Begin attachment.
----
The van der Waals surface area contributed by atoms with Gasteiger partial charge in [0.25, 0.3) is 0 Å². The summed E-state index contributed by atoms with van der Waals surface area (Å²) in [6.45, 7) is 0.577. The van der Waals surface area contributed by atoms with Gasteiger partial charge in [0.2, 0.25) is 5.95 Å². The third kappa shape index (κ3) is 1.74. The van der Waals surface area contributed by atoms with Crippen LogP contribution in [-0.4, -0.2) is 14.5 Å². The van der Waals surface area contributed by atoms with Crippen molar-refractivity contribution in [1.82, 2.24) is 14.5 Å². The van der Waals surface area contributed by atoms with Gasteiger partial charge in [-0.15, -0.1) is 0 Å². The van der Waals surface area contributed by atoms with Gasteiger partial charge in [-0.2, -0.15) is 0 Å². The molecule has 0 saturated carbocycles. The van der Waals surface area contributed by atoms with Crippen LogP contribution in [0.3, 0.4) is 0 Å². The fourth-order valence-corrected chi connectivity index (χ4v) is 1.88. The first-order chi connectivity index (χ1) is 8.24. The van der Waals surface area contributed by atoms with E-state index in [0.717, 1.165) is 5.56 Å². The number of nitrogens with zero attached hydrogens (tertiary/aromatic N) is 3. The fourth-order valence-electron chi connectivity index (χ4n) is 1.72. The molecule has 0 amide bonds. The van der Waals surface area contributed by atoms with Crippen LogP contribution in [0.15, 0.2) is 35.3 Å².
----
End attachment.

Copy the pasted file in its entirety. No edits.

The van der Waals surface area contributed by atoms with Gasteiger partial charge in [0.25, 0.3) is 0 Å². The summed E-state index contributed by atoms with van der Waals surface area (Å²) in [6.45, 7) is 0.577. The van der Waals surface area contributed by atoms with Gasteiger partial charge in [0.2, 0.25) is 5.95 Å². The third kappa shape index (κ3) is 1.74. The van der Waals surface area contributed by atoms with Crippen LogP contribution in [-0.4, -0.2) is 14.5 Å². The van der Waals surface area contributed by atoms with Crippen molar-refractivity contribution in [1.82, 2.24) is 14.5 Å². The van der Waals surface area contributed by atoms with Gasteiger partial charge in [-0.15, -0.1) is 0 Å². The van der Waals surface area contributed by atoms with Gasteiger partial charge in [-0.2, -0.15) is 0 Å². The molecule has 0 saturated carbocycles. The van der Waals surface area contributed by atoms with Crippen LogP contribution in [0.3, 0.4) is 0 Å². The fourth-order valence-corrected chi connectivity index (χ4v) is 1.88. The first-order chi connectivity index (χ1) is 8.24. The van der Waals surface area contributed by atoms with E-state index in [0.717, 1.165) is 5.56 Å². The number of nitrogens with zero attached hydrogens (tertiary/aromatic N) is 3. The fourth-order valence-electron chi connectivity index (χ4n) is 1.72. The molecule has 0 amide bonds. The van der Waals surface area contributed by atoms with Crippen LogP contribution in [0.15, 0.2) is 35.3 Å².